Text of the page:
From Humble Beginnings to USA E-National Team, Ramo Savoring the Ride
The youngest of three children who grew up in Brooklyn, New York, Ramo “Ramo” Radoncic began his long journey to becoming a member of the inaugural USA Basketball E-National Team playing Power Rangers on his cousin’s Sega Dreamcast.
The power forward who is known for his “famous spin-o-rooney” move spent time working as a doorman near Central Park in Manhattan before being selected No. 5 in the 2018 NBA 2K League Draft by the Pistons GT. He quickly made his mark on the league and was a finalist for league MVP in 2018 and named to the All-NBA 2K League first team in 2019.
None of that would have been likely without his cousin’s Sega games.
When he was about 3 or 4, Ramo’s parents weren’t able to buy a game system for him and his siblings, but his cousin had a system, and Ramo visited his cousin’s house as often as possible.
“I’d always be super, super excited to go over to their house and play video games,” said the 27-year-old. “They had damn near every game and every console. That’s when I really started playing video games. From there, I went to Nintendo, Super Mario Brothers to Nintendo 64, to Goldeneye.”
Ramo also had a passion for basketball. He had a small hoop in his room when he was 4 or 5, fronted by a rug that was used as the 3-point line. He, his brother and sister loved to play together when they were at home.
And Ramo, who often shot from behind the 3-point rug line, boasts that he earned bragging rights over his two siblings.
“I always hit behind the rug,” stated Ramo. “I was always hitting shots over my brother and sister. That’s when I started loving basketball.”
For about 10 years afterwards, Ramo said he played basketball and video games nearly every single day.
“From a young age, I loved basketball and I loved video games,” said Ramo, who originally played 2K solely in his spare time. “I just put the two of them together. It’s part of my life now.”
As he slowed down his participation in ‘in real life’ basketball, Ramo played 2K more and more often, and quickly jumped up through the ranks of 2K players.
“I was winning a lot, competing in a lot of tournaments,” he said. “So, when the 2K League got announced I felt like I had to try out. I was one of the best in the combine, got drafted fifth overall in the 2K League’s inaugural draft and now, three seasons later, here we are: USA Basketball.”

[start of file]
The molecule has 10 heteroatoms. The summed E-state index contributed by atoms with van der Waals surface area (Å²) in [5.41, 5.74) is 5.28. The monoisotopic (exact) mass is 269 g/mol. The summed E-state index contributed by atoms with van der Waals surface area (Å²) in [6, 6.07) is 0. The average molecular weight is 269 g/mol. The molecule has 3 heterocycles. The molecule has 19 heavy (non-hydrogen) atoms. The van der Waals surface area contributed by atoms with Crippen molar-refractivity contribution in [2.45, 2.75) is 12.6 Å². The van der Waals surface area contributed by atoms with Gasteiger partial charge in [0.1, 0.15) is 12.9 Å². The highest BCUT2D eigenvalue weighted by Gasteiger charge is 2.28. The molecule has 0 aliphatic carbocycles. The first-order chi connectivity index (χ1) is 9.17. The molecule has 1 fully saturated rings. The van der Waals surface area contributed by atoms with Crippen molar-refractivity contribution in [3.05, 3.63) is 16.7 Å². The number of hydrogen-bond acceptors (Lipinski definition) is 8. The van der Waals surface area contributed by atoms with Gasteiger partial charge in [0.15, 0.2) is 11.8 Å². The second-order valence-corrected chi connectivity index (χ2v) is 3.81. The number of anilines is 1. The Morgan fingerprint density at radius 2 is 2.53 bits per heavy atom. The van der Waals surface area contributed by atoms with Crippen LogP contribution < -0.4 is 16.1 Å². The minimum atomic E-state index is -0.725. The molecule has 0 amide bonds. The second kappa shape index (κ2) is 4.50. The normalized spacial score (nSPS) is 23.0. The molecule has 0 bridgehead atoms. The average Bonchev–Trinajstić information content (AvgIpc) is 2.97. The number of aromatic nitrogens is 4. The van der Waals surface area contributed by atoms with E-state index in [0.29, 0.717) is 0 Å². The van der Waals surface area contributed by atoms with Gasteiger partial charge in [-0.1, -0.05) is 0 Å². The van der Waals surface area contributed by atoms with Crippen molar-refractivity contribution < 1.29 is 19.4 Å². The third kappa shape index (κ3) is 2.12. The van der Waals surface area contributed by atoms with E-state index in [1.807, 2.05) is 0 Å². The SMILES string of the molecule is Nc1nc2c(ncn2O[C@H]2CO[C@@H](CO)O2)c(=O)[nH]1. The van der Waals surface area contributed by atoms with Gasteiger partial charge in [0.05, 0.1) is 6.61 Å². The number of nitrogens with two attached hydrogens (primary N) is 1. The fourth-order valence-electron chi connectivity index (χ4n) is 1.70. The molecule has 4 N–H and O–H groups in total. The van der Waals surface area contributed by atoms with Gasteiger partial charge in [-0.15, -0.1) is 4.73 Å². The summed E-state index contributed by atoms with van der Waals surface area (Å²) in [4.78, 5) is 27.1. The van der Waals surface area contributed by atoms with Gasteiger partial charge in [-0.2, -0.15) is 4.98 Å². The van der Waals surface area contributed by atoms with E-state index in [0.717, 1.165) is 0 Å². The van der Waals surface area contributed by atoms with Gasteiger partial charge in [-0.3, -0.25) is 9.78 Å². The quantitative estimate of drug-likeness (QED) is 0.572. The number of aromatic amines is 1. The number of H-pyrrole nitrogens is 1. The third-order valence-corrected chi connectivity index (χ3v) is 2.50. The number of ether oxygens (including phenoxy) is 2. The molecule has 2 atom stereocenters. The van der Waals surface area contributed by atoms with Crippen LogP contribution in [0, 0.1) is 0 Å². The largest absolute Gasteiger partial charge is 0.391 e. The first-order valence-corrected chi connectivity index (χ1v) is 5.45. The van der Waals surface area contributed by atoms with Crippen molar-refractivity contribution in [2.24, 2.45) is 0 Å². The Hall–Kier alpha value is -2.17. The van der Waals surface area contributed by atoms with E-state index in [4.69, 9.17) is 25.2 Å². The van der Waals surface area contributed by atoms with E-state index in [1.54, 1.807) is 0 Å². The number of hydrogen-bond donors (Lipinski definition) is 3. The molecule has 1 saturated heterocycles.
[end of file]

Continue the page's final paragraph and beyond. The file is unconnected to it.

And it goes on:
From Power Rangers to playing on an international stage, it’s been quite the journey for Ramo, who is hoping to help the USA Basketball E-National Team to the North and Central American Conference championship at the 2020 FIBA Esports Open II, which runs online Dec. 19-20.
He was among 30 players who participated in the USA Basketball E-National Team trials and was selected to the team on Nov. 9, along with ALittleLady87 (Wendi Fleming/BallHerAlert); Crush (Rafel Davis/Kings Guard Gaming); JBM (John Mascone/Wizards District Gaming); Kenny Got Work (Kenneth Hailey/Raptors Uprising GC); OriginalMalik (Malik Hobson/Knicks Gaming); and Ria (Spencer Wyman/Jazz Gaming).
"We knew what was expected of us when we heard the final cut of the USA E-National Team roster," he said of his team. "We have seven elite players who are known to be the best at their positions on the game. Being one of the older guys on the team, my job is to be a leader and be vocal and energetic at all times. Come next weekend, you will see why the USA is the most superior team in history of FIBA esports. We are coming for that gold and nobody can stop us but us."
The squad has been practicing about five days a week since the team was named and is becoming a cohesive unit. Some of the players from trials have participated in training so that the players can scrimmage. The USA squad also has scrimmaged Argentina, Brazil, Great Britain and Spain, and won each time, which bodes well for the team in the upcoming competition.
“It’s a blessing,” said Ramo, who considers three-time Olympian LeBron James as his GOAT. “USA Basketball, I would never think they would take a step into the virtual side, the esports side, but it just goes to show you how much esports have grown, and I’m blessed to be a part of it. To all the parents out there who thought this wasn’t a reality, that video games will never take you this far, it just goes to show you that it can.”